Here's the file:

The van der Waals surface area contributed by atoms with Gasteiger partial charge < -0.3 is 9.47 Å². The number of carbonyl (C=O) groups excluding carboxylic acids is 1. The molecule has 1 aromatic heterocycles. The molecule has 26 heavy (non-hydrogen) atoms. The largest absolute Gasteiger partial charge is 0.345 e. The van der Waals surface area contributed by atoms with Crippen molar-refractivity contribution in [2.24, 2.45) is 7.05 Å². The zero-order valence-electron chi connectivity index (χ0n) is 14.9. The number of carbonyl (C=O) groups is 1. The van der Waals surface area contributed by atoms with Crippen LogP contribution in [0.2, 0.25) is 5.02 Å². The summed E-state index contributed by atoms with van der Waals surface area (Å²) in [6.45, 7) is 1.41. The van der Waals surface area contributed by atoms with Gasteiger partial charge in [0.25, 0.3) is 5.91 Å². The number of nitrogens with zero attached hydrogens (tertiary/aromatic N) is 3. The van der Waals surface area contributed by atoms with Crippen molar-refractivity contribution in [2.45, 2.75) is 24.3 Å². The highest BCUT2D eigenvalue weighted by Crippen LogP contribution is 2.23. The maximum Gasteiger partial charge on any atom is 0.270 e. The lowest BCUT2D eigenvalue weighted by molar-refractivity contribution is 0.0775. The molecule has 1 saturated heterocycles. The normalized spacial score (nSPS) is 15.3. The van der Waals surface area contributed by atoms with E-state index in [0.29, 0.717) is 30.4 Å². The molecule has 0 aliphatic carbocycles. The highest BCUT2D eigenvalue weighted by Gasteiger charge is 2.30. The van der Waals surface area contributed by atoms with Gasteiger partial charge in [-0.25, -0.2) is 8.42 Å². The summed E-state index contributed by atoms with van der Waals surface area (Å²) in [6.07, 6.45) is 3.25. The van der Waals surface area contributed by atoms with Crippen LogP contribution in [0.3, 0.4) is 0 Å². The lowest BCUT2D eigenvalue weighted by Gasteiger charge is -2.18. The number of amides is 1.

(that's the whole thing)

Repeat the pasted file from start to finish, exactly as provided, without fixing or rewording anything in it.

The van der Waals surface area contributed by atoms with Gasteiger partial charge < -0.3 is 9.47 Å². The number of carbonyl (C=O) groups excluding carboxylic acids is 1. The molecule has 1 aromatic heterocycles. The molecule has 26 heavy (non-hydrogen) atoms. The largest absolute Gasteiger partial charge is 0.345 e. The van der Waals surface area contributed by atoms with Crippen molar-refractivity contribution in [2.24, 2.45) is 7.05 Å². The zero-order valence-electron chi connectivity index (χ0n) is 14.9. The number of carbonyl (C=O) groups is 1. The van der Waals surface area contributed by atoms with Crippen LogP contribution in [0.2, 0.25) is 5.02 Å². The summed E-state index contributed by atoms with van der Waals surface area (Å²) in [6.45, 7) is 1.41. The van der Waals surface area contributed by atoms with Gasteiger partial charge in [0.25, 0.3) is 5.91 Å². The number of nitrogens with zero attached hydrogens (tertiary/aromatic N) is 3. The van der Waals surface area contributed by atoms with Crippen molar-refractivity contribution in [2.45, 2.75) is 24.3 Å². The highest BCUT2D eigenvalue weighted by Crippen LogP contribution is 2.23. The maximum Gasteiger partial charge on any atom is 0.270 e. The lowest BCUT2D eigenvalue weighted by molar-refractivity contribution is 0.0775. The molecule has 1 saturated heterocycles. The normalized spacial score (nSPS) is 15.3. The van der Waals surface area contributed by atoms with E-state index in [0.29, 0.717) is 30.4 Å². The molecule has 0 aliphatic carbocycles. The highest BCUT2D eigenvalue weighted by Gasteiger charge is 2.30. The van der Waals surface area contributed by atoms with Gasteiger partial charge in [-0.25, -0.2) is 8.42 Å². The summed E-state index contributed by atoms with van der Waals surface area (Å²) in [6.07, 6.45) is 3.25. The van der Waals surface area contributed by atoms with Crippen LogP contribution in [0.3, 0.4) is 0 Å². The lowest BCUT2D eigenvalue weighted by Gasteiger charge is -2.18. The number of amides is 1.